In this post I examine Dellar’s 2018 IATEFL presentation and suggest that it:
- mounts a straw man argument against grammar-based coursebooks using a series of false assertions
- misrepresents research findings and draws unwarranted conclusions from them
- fails to appreciate the implications of SLA research findings for ELT practice.
Dellar accuses the ELT profession of being in thrall to mass practice, which results in “hampering learners”, “limiting potential”, “slowing learning”, and “robbing students of their time.” To remedy this situation Dellar insists that teachers stop using coursebooks which impose the “invalid construct” of massed practice on them, and adopt instead the proven pedagogical procedure of spaced practice. A model of a viable alternative – a coursebook series which exemplifies not just spaced practice, but also interleaving and the complete grammaticalisation of lexis – is the Outcomes series, written by H. Dellar and A. Walkley, which is advertised on a large billboard on the left of the stage.
First I’ll go through the talk commenting on specific points. Then I’ll look at the general argument.
Focused repetitive practice or massed practice is “practicing something over and over again until we’ve perfected it or nailed it.” Dellar asserts that
massed practice is so deeply rooted in our mental construct of how competence develops that we rarely stop to consider how effective it is, or if there might be more effective ways of developing competence.
- By definition of the terms, nobody has a mental construct of how competence develops.
- Massed practice is not a construct.
- As we’ll see, Dellar offers no empirical evidence to support his assertion that using massed practice as a teaching procedure in ELT is deeply rooted in the way teachers approach their work. If teachers rarely stop to consider more effective ways of developing competence than massed practice, it’s probably because they’ve never heard of it, and because it plays a minor, if any, role in their teaching.
Next, Dellar says that in basketball mass practice of a free throw is less effective than spaced practice, and that when learning how to park a car, massed practice of the parking manoeuvre is less effective than spaced practice. He then says:
As it is with basketball and as it with parking, so it also is for teaching and learning foreign languages.
Dellar says that even though the spacing effect has been verified in vocabulary learning, “there’s not been (sic) as many studies into how we learn grammar and whether this also applies to grammar”. Nevertheless, Dellar goes on to say:
time and time again what’s been shown is that spaced distribution instruction on the development of particular grammatical structures versus massed practice or massed exposure is very conclusive. The immediate post test show very very little difference in terms of the way that learners perform but the delayed post tests show time and time again that spaced distribution and spaced exposure to the new items always helps you outperform people who study under mass practice conditions.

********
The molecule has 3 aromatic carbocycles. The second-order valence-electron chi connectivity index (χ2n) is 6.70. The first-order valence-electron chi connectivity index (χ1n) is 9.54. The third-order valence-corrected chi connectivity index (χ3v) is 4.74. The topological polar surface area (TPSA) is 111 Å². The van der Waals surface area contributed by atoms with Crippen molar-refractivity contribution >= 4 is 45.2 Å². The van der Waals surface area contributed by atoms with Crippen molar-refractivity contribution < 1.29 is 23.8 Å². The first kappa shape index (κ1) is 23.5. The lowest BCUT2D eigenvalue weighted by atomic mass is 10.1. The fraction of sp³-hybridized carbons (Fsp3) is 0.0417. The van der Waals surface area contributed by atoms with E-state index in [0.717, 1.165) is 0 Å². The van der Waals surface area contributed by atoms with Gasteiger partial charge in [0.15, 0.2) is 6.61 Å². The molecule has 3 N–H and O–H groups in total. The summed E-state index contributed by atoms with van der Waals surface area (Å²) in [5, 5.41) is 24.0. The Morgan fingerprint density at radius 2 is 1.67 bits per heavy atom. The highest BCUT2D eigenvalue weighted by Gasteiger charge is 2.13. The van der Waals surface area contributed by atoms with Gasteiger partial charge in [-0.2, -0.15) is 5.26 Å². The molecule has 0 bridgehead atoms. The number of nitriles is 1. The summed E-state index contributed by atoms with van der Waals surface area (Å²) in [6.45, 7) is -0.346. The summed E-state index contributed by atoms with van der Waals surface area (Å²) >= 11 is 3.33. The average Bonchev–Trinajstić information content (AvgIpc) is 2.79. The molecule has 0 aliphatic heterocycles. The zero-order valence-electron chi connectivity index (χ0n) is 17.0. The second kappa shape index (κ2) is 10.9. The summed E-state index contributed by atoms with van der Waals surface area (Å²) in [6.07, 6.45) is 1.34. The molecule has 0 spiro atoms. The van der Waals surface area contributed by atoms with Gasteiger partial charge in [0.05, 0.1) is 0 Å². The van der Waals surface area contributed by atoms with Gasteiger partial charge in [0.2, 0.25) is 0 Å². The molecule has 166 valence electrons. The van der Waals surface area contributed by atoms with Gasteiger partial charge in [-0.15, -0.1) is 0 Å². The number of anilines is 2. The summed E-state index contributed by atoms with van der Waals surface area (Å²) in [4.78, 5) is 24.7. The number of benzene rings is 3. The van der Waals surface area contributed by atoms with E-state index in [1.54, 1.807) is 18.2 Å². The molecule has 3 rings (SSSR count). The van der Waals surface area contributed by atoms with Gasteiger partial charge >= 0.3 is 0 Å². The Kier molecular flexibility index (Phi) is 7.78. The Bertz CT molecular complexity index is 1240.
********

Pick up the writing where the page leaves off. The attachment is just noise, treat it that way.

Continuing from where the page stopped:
- The spacing effect has not been verified in vocabulary learning. Pedagogical procedures don’t get verfied; hypotheses and theories about certain procedures are supported or challenged by empirical evidence from well-conducted studies.
- Dellar cites no studies to support his assertions about the comparative merits of massed practice versus distributed practice, and his assertions are, in fact, false: no study has shown the results that Dellar claims. As I said in my previous post, when Dellar was asked on Twitter to provide the sources for his assertions, he came up with an article from a web site called “Ask a Cognitive Scientist”. The article is “Allocating Student Study Time: “Massed” versus “Distributed” Practice”. It was written in 2002 and is not specifically about SLA. A more reliable source is John Rogers’s bibliography of articles on massed versus distributed practice published in applied linguistics academic journals. I’ve read eight of the articles on the list, enough to confirm that, in fact, very few empirical studies have been done. One of the most recent articles is by Rogers himself (Rogers, 2015) which begins by saying that very little data have so far been collected. It gives a brief report of a not very well-designed study, and while Rogers concludes that the results are promising, he recognises the need for far more evidence before any firm conclusions can be drawn. There is evidence that spaced learning gets better results in some specific types of studying, but first, the evidence is not conclusive, and second, the studies of the comparative effects of 2 different ways of studying factual information can’t be used to make general statements about developing communicative competence in an L2. Dellar treats the tentative conclusions reached by fledgling studies as convincing proof that massed practice is having a crippling effect on learners and that spaced practice is the best way to teach both vocabulary and grammar. Such claims are unwarranted.